Izumi taught Noguchi the secrets of working with stone.
Arriving by ferry today from a contemporary-art pilgrimage to the islands of Naoshima and Teshima, the transition to the workaday municipality of Takamatsu is abrupt. But the short drive to Mure leads to a parallel magical world—the complex of buildings, artworks, and land works that comprise the Isamu Noguchi Garden Museum. This is the site of his last spiritual and professional retreat from an increasingly complicated life, where many say he was able to do his most important work, and find a pathway back to Japan-ness under the nurturing Izumi-family umbrella.
Mihoko Masuda, Izumi’s daughter, now curator of the museum, which is affiliated with—but separate from—the Noguchi Museum in New York, tours me around the family compound, where an abandoned house was imported and retrofitted for Noguchi’s extended yearly residencies. His desk chair and book-lined study sit untouched by time, and the tatami mats and shoji screens of a traditional Japanese home meld with Noguchi-designed Akari paper lanterns and carved stone tables. Just outside is a “Stone Circle” with sculptures and, beyond, two soaring, light-filled kura, retrofitted sheds that serve as indoor working, display, and storage spaces.
Behind the Glass Door
Almost as an afterthought, Mihoko shows me the 1972 house her father built for his own family hidden behind the public spaces. When she opens the sliding glass door to her childhood home, I am enchanted. Almost every element is comprised of carefully selected stones in all shapes and sizes, watered daily like plants to refresh the spirit within them. It feels like a stone garden, warm and lush, even though stone is generally thought of as a hard, unforgiving material. Designed with the help of Yamamoto, the Stone House is not at all typical of traditional Japanese architecture. It does, however, hew to the tradition of melding indoor and outdoor spaces and showcasing natural materials. The roof is made of thin, red metal frets, so that instead of feeling heavy, the impression is one of airiness and grace.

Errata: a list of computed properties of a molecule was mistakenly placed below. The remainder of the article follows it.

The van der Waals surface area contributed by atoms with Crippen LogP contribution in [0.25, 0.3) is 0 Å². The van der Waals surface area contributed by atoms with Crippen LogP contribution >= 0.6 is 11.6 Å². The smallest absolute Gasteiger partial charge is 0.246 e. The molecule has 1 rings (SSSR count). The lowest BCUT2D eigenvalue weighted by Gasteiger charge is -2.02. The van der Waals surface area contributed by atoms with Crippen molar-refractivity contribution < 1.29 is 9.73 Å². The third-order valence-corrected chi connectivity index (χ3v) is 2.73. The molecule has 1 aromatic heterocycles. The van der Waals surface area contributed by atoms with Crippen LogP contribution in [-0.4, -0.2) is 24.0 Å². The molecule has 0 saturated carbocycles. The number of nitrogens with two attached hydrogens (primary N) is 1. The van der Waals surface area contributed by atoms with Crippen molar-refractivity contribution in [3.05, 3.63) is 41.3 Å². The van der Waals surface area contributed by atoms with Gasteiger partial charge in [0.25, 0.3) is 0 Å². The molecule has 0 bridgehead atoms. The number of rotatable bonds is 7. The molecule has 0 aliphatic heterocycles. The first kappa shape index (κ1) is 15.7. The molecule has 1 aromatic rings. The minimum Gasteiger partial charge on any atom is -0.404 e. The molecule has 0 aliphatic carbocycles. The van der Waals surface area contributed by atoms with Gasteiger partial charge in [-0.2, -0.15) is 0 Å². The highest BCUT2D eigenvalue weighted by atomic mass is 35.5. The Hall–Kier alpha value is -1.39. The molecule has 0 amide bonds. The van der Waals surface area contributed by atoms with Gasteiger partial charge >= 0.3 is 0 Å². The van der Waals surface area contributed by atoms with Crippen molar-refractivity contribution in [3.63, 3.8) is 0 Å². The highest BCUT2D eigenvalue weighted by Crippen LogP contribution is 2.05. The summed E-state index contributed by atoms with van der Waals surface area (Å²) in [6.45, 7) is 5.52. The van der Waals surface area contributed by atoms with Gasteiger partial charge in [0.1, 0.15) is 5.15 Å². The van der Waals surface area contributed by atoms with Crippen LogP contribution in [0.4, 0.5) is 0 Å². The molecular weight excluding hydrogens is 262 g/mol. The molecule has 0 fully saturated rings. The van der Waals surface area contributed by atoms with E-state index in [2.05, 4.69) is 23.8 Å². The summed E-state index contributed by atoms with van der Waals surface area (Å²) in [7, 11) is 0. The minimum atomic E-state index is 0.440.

It is from here that Izumi rose early to meet Noguchi with his disciples in the Stone Circle, a sacred, walled-off world of creativity and collaboration. Noguchi was an unlikely-looking guru dressed in his baseball cap and sneakers as he studied the stone and then drew with white chalk and red ink to indicate cuts—which often changed. But there was indeed a cultish, religious feeling surrounding the master. Noguchi spoke only basic Japanese and Izumi had no English, but their communication was of another, more intuitive kind.
Noguchi was an unlikely-looking guru dressed in his baseball cap and sneakers.
This dual approach was their methodology for many large-scale commissions, such as those at the Tokyo Supreme Court, the Metropolitan Museum, the South Coast Plaza, and the Storm King Art Center, as well as for individual sculptures. Only their first project, Black Sun, commissioned by the Seattle Art Museum, was an outlier, as stone was ordered from Brazil and sat in the port while Izumi sheathed it in a hut and worked for eight months buffeted by winter sea winds to reduce it enough to be transported inland. Noguchi arrived periodically to finish the project, and local women—including Izumi’s wife, Harumi—then polished it as Noguchi walked among them whistling and whispering, “You are polishing your soul.” But Noguchi could also be emotional—even petulant; the men feared his temper. Izumi still makes excuses for his master. “Noguchi was angry with me and my disciples sometimes, but also angry with himself … Stone is difficult.”